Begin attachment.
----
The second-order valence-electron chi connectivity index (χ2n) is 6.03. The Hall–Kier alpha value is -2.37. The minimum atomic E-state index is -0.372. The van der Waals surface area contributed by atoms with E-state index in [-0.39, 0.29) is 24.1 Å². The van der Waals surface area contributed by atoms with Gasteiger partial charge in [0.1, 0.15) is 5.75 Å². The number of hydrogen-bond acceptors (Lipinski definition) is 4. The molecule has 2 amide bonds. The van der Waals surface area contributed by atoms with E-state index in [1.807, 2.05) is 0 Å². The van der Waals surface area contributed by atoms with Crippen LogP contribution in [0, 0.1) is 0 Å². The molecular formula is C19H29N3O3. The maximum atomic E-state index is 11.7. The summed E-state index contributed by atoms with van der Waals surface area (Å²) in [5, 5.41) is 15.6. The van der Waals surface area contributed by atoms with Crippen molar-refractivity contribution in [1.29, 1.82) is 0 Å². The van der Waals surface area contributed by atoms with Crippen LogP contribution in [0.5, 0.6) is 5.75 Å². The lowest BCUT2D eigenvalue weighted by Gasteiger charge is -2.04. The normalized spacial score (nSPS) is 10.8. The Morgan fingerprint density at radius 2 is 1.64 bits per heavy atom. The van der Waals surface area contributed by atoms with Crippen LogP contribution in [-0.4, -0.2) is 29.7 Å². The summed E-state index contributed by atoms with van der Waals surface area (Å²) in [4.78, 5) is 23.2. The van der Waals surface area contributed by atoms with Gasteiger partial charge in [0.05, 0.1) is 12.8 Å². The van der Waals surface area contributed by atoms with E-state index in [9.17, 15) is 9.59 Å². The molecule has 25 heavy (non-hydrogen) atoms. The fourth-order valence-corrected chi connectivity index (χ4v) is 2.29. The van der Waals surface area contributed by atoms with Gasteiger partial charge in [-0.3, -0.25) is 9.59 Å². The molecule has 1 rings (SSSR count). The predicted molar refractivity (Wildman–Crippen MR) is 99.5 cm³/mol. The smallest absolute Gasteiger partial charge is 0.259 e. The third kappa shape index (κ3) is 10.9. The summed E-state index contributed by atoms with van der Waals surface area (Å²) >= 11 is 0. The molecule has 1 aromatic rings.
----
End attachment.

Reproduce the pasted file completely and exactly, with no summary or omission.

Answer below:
The second-order valence-electron chi connectivity index (χ2n) is 6.03. The Hall–Kier alpha value is -2.37. The minimum atomic E-state index is -0.372. The van der Waals surface area contributed by atoms with E-state index in [-0.39, 0.29) is 24.1 Å². The van der Waals surface area contributed by atoms with Gasteiger partial charge in [0.1, 0.15) is 5.75 Å². The number of hydrogen-bond acceptors (Lipinski definition) is 4. The molecule has 2 amide bonds. The van der Waals surface area contributed by atoms with E-state index in [1.807, 2.05) is 0 Å². The van der Waals surface area contributed by atoms with Crippen LogP contribution in [0, 0.1) is 0 Å². The molecular formula is C19H29N3O3. The maximum atomic E-state index is 11.7. The summed E-state index contributed by atoms with van der Waals surface area (Å²) in [5, 5.41) is 15.6. The van der Waals surface area contributed by atoms with Crippen molar-refractivity contribution in [1.29, 1.82) is 0 Å². The van der Waals surface area contributed by atoms with Crippen LogP contribution in [0.5, 0.6) is 5.75 Å². The lowest BCUT2D eigenvalue weighted by Gasteiger charge is -2.04. The normalized spacial score (nSPS) is 10.8. The Morgan fingerprint density at radius 2 is 1.64 bits per heavy atom. The van der Waals surface area contributed by atoms with Crippen LogP contribution in [-0.4, -0.2) is 29.7 Å². The summed E-state index contributed by atoms with van der Waals surface area (Å²) in [4.78, 5) is 23.2. The van der Waals surface area contributed by atoms with Gasteiger partial charge in [0.05, 0.1) is 12.8 Å². The van der Waals surface area contributed by atoms with E-state index in [9.17, 15) is 9.59 Å². The molecule has 25 heavy (non-hydrogen) atoms. The fourth-order valence-corrected chi connectivity index (χ4v) is 2.29. The van der Waals surface area contributed by atoms with Gasteiger partial charge in [-0.3, -0.25) is 9.59 Å². The molecule has 1 rings (SSSR count). The predicted molar refractivity (Wildman–Crippen MR) is 99.5 cm³/mol. The smallest absolute Gasteiger partial charge is 0.259 e. The third kappa shape index (κ3) is 10.9. The summed E-state index contributed by atoms with van der Waals surface area (Å²) >= 11 is 0. The molecule has 1 aromatic rings.